I had another 2023 personal best this week when I thought I was stalking a surfacing striper and it turned out to be a 4.11lb spot for my best this year. It was a nice surprise to see that it was a surfacing bass. I got the fish catch on video, but we’ll probably wait a while to release the video because the location is still active for me. It was a fun catch and it felt good to bring in something big for a change.

I made an “On the Cast Away Deck” video yesterday of what I’ve been using this week to catch my fish. Here’s the video and a few pictures from my week.

Water temps are hovering around 50 degrees right now and the lake level is dropping because of the constant generation from the corps yesterday. Lake level is just below full pool, and the corps is doing another big generation today.

The Spotted Roaches of Lake Lanier

I figured it was time to put this down on the internet before someone else steals my term for all these spotted bass on our awesome lake. A few years back, right after the release of Garmin’s forward-facing sonar, a friend of mine who fished in the Bassmaster Elite series, Jesse Tacoronte, stayed at Cast Away Cove and I got to witness forward-facing sonar on Jesse’s boat not long after the release. He showed me how it rotated in sync with the trolling motor, and I was amazed at the clarity of forward-facing, real-time sonar. I’ll never forget what Jesse said to me while showing me his Garmin, he said “if you aren’t using it on Lanier within the next year, you’re going to be behind the power curve”. He was correct, speaking from a competitive or business sense but if you’re retired and mainly fish for fun is it worth the investment? Well, I guess it depends on what you consider success and reward. On one hand, I feel like there is a lot to be said for the challenge of reading my 2D and mapping to find fish, whether in a deep ditch or around a shallow hidden rock pile. On the other hand, I’m never too old to learn new things and I’m looking forward to learning forward-facing sonar in the near future.

You’re probably wondering about the “roach” reference in the title and if you know me pretty well you’ve probably already heard me refer to our spotted bass on Lake Lanier as roaches. I first used the term a few years ago at a Jimbo seminar when I was speaking to a larger crowd. I explained that the first few times I was on a boat that had forward facing sonar and I got to see first-hand, all the bass that were crawling along the bottom in random places we would stop. A while back my partner and I had a couple hours left in a tournament and were scanning areas around bridge pilings with heavy structure using the Garmin. We couldn’t go 20 yards without marking fish glued to the bottom. If I looked close enough it was like the bottom was alive with little bumps popping up from the bottom and swimming back down. I could see that it was groups of bass just crawling and moving around the bottom like roaches. I was just amazed at the volume of fish just in one area alone, but we saw this in multiple areas throughout the afternoon. After that day I referred to the bass as roaches, especially this time of year when they are more oriented to the bottom.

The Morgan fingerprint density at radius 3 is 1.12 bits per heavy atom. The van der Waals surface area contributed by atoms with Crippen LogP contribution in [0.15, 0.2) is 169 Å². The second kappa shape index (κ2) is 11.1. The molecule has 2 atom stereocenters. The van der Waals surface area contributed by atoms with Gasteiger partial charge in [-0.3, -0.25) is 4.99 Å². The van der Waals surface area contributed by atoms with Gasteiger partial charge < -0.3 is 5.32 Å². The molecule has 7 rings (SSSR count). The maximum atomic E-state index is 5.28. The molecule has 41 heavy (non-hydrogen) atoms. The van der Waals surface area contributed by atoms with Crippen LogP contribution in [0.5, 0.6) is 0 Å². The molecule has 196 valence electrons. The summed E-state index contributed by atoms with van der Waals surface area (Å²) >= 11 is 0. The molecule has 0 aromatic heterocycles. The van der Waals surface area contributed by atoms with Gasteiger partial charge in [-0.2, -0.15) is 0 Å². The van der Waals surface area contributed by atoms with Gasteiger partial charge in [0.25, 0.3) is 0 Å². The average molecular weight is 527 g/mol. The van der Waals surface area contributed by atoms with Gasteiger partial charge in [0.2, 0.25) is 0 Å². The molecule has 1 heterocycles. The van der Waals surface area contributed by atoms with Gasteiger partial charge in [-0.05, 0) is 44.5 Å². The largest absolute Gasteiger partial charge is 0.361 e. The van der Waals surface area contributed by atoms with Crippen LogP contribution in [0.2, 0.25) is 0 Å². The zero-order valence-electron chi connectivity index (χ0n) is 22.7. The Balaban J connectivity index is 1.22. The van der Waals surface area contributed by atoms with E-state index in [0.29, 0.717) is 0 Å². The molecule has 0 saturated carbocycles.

This week I fished almost every day and bounced between the ditches and the rocks. My docks haven’t made much of a showing lately so it’s down to the ditches and the rocks this week. On Monday I spent the better part of the day looking for productive ditches and I had a pretty good day. On Monday just about every fish I caught was hanging out in 40+ feet of water going into a ditch or bay, and I caught them all with a Lanier Baits 1/4-ounce Damiki head with either a Cast Co. 3″ Prodigy or a 2.8 Keitech. I’d say that 90% of the fish were caught while casting and dragging my bait very slowly on the bottom. Other times I like to hop the Damiki on the bottom. I keep my rod tip up if I’m hopping the bait and rod tip down near the water if I’m dragging it. Here’s a video I made a couple years ago while fishing the Damiki in the ditches. This gives you an idea of how slow I’m working the Damiki on the bottom.

Although I didn’t use the spoon much this week, it’s always a good bet this time of year. If the fish are finicky with the Damiki, definitely give the spoon a try. I made this video a few years back and it kind of explains a little more about ditches and spooning this time of year.

The biggest thing about fishing ditches is DON’T overthink it looking for ditches. A ditch can be the center or deepest part of a bay or cove, or it can be a narrower defined drainage area, but the main ingredient for fish is the presence of bait. When I was out yesterday morning, I saw some gulls diving in the center of a cove further back in the bay I was fishing. Some of the gulls were circling and diving on the water, plus I could see some loons diving in the center of the cove. I idled over to the area and eased up on the cove with the trolling motor. The loons were diving in less than 10 feet of water and the gulls were also diving at bait on the surface. I made a cast to the center of the cove where the loons were working, and I felt a little tap on my Damiki right after it hit the bottom. I was hoping it wasn’t one of the loons, but I knew better because the loons rarely mistake my bait for the real thing. Sure enough, it was a nice spot in less than 10 feet of water to start my morning. Five minutes later I caught my second fish after following the loons out of the cove and into the deeper water. I actually think some of the bass were trailing the loons and feeding on the same bait balls the loons were chasing around and feeding from. It’s always a good idea to keep an eye on the birds, especially early in the morning around pockets and coves. Take your time and watch your graph closely from 50 feet all the way back to the back of a cove. Just as soon as I start marking fish under the boat, I start fan casting the Damiki or I drop the War Eagle spoon straight down.